(Today I’m excited to share this guest post from author and Church History professor Gary Neal Hansen. These are great insights into helping our kids develop a deeper prayer life!)
Maybe you think intimate conversation with God is the most natural thing in the world. If you do, you’re right: we really were created for this. But all relationships, even with people, take skills.
Kids have to grow in the skills of prayer.
You wouldn’t just set your three-year-old on a bike and give her a shove. You bolt on some training wheels.
There are training wheels for prayer too!
In my book Kneeling with Giants: Learning to Pray with History’s Best Teachers, I talk about ten approaches to prayer. Several have wisdom for teaching kids to pray. Let me highlight two.
1. Training Wheels from St. Benedict: A Daily Pattern of Prayer
Imagine yourself as a Benedictine nun. You would miss your kids, but you would have one very rich prayer life.
Every day of your life, prayer would have two qualities.
First, prayer would happen at regular, predictable times. Everyone would gather to pray seven times a day.
Second, those prayer times would be built around written prayers. The Psalms and other parts of the Bible would give you words to speak to God.
These ideas may seem counter-cultural, but both represent fifteen centuries of wisdom.
First wheel: Create a daily cycle of prayer with your kids.
Find the times when prayer fits throughout the day so prayer marks the rhythm of your family’s life. If together you ask God’s blessing before meals, and give God your troubles at bedtime, your kids will get used to praying four times a day.
This is not all of what prayer should be, but it is a crucial part. What you are aiming for is a habit of prayer.
If your kids don’t feel right eating or falling asleep without talking to God, you’re making progress.
Second wheel: Start with good pre-made prayers.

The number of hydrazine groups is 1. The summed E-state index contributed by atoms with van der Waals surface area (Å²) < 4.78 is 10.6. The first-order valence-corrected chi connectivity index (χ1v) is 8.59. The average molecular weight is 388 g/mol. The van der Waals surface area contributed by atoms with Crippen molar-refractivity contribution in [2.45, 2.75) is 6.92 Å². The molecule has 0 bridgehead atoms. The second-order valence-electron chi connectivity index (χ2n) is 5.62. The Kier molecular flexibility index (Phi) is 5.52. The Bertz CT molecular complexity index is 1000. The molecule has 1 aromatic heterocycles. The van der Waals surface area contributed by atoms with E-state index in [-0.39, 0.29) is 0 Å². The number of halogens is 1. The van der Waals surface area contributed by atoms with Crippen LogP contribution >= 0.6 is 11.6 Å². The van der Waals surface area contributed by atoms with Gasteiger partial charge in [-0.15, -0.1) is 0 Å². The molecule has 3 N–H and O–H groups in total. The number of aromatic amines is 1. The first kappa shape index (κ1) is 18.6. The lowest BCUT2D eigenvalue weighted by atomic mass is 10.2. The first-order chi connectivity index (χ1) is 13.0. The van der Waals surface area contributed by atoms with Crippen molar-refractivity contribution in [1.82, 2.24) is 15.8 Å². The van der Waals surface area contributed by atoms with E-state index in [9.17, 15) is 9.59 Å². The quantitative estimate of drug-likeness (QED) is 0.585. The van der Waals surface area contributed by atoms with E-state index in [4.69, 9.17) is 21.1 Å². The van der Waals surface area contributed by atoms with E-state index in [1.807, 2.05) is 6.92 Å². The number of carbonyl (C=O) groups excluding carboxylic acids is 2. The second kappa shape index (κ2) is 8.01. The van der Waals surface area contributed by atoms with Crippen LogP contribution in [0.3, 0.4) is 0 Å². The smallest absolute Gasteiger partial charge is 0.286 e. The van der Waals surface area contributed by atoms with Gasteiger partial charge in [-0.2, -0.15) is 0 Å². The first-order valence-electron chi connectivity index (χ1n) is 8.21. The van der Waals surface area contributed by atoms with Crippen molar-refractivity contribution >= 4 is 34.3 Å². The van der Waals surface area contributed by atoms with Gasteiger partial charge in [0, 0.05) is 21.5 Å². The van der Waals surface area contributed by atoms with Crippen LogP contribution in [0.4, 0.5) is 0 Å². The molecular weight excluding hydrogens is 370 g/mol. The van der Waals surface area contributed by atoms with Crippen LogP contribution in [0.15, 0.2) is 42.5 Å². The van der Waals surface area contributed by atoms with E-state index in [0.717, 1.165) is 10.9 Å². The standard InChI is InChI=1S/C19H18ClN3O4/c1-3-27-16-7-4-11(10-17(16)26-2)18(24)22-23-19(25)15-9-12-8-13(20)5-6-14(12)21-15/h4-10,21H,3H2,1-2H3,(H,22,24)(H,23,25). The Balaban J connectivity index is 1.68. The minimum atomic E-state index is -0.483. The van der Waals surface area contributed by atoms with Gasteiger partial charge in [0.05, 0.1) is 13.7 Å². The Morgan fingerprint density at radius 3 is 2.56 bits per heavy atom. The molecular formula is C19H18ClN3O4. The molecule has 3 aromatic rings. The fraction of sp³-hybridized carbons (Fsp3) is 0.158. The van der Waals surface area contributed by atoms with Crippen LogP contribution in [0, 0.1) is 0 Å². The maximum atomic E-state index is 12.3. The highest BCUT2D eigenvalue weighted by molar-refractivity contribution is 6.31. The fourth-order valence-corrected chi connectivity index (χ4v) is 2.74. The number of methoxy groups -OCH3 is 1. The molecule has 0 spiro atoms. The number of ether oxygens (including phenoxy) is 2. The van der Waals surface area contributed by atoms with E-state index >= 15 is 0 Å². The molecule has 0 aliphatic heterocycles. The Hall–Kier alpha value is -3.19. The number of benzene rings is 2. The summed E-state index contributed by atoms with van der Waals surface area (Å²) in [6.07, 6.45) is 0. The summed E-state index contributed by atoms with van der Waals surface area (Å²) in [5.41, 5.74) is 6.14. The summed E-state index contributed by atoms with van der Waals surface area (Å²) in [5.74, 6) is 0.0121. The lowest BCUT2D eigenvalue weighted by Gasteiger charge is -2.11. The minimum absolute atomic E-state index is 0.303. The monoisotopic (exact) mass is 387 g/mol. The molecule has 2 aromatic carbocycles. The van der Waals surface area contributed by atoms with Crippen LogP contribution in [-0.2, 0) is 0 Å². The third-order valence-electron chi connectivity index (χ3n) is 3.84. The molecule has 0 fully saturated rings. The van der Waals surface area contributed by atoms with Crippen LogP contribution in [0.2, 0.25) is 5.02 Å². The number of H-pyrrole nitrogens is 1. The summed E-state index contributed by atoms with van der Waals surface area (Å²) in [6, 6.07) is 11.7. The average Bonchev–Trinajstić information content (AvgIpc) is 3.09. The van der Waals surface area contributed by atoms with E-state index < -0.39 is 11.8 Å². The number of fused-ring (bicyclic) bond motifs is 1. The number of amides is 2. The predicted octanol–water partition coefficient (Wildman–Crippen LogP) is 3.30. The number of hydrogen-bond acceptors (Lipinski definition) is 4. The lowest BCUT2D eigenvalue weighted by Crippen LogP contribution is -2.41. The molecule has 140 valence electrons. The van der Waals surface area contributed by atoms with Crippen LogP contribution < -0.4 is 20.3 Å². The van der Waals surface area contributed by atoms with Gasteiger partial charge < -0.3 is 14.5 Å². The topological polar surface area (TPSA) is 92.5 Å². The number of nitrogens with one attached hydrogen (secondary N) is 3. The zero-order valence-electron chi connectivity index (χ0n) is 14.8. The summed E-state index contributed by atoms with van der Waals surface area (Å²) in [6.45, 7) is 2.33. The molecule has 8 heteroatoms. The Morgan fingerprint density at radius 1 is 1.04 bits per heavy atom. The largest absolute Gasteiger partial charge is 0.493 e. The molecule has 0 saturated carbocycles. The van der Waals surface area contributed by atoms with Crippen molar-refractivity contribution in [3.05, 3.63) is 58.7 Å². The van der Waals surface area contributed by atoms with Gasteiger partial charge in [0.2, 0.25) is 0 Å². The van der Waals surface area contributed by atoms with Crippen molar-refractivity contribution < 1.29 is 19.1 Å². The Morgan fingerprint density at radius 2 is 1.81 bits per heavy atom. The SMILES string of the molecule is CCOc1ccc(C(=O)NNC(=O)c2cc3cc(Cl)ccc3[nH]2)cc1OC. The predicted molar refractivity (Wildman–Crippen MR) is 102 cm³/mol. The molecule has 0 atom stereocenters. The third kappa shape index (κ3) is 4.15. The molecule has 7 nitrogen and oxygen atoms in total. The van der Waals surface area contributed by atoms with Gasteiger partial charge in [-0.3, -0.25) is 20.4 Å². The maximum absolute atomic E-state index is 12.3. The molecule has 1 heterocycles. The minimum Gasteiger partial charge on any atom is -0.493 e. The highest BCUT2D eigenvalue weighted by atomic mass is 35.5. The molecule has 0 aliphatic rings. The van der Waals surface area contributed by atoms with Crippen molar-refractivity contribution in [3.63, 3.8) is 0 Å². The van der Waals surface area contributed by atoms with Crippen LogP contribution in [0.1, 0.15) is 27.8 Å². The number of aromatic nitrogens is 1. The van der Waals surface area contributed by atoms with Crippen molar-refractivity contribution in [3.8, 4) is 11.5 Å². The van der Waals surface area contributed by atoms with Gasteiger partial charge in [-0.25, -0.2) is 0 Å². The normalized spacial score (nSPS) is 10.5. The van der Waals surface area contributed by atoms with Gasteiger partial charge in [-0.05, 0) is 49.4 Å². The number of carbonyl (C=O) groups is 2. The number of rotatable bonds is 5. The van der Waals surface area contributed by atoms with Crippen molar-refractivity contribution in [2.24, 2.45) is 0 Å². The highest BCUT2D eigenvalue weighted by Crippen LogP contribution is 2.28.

Sometimes we think rote prayers are second class, a step down from praying in our own words. The monastery reminds us that we need all the help we can get to learn to talk to the Creator and Ruler of the universe.
Our family uses a few table graces and the kids know them by heart. My favorite is Psalm 145:15-16, which I learned at a Benedictine monastery: “The eyes of all look to you, O Lord, to give them their food in due season. You open your hand and fill every living creature with blessing. Amen.”
At bedtime we each share something that they are thankful for and respond together, “Thank you God!” Someday we may change the response to the refrain of Psalm 136: “His love endures forever!”
Biblical words teach us to pray in deeper and broader ways than we sometimes can think of ourselves. The Psalms, the Lord’s Prayer, and other biblical prayers give your kids a deep well to draw from when they talk to God.
2. Learning to Pedal with St. Teresa of Ávila: Know Who You’re Talking To
Once your kids are accustomed to rote prayers, it’s time to learn to talk to God more naturally. There is no better teacher than Teresa of Ávila (d. 1582).
Teresa starts by studying who God is in Scripture. Then she thinks about who she herself must be in relation to this portrait of God. Conversation flows from clear understanding.
Two of her favorite portraits of God are “King” and “Bridegroom.”
Talking to God as King
If God is King, you need to be His obedient subject. You are not God’s equal. You approach with humility, even trembling, to the foot of the throne. You speak respectfully.
You can also take confidence: The King invites you to come and make your request. The King has the power and authority to grant what you need.
See how thinking of God as King can shape your prayer life?
Talking to Jesus as Bridegroom
If you think of Jesus as your Bridegroom, then you realize you are the beloved bride. You are lifted to his level, side by side, in joyful intimacy.
You can pour out your love and devotion, or your pain and sorrow, knowing He will respond with tenderness.
See how thinking of Jesus as Bridegroom can shape your prayer life?
Take up one particular way the Bible portrays God at a time. Talk about it with your kids. Show how you talk to God in that role. Invite them to share their own prayers. The better they know who God is, and who they are in relation to Him, the better they can pray.
Soon they’ll be able to ride all on their own.
I would love to hear from you in the comments: What are your struggles and successes teaching your kids to pray?
Gary Neal Hansen is author of the award-winning book Kneeling with Giants: Learning to Pray with History’s Best Teachers (InterVarsity Press, 2012). He would love to connect with you on his blog (GaryNealHansen.com) where he mines the best of the Christian past, seeking wisdom for our changing world. He lives in Dubuque, Iowa with his wife and two small children, and serves as Associate Professor of Church History at the University of Dubuque Theological Seminary.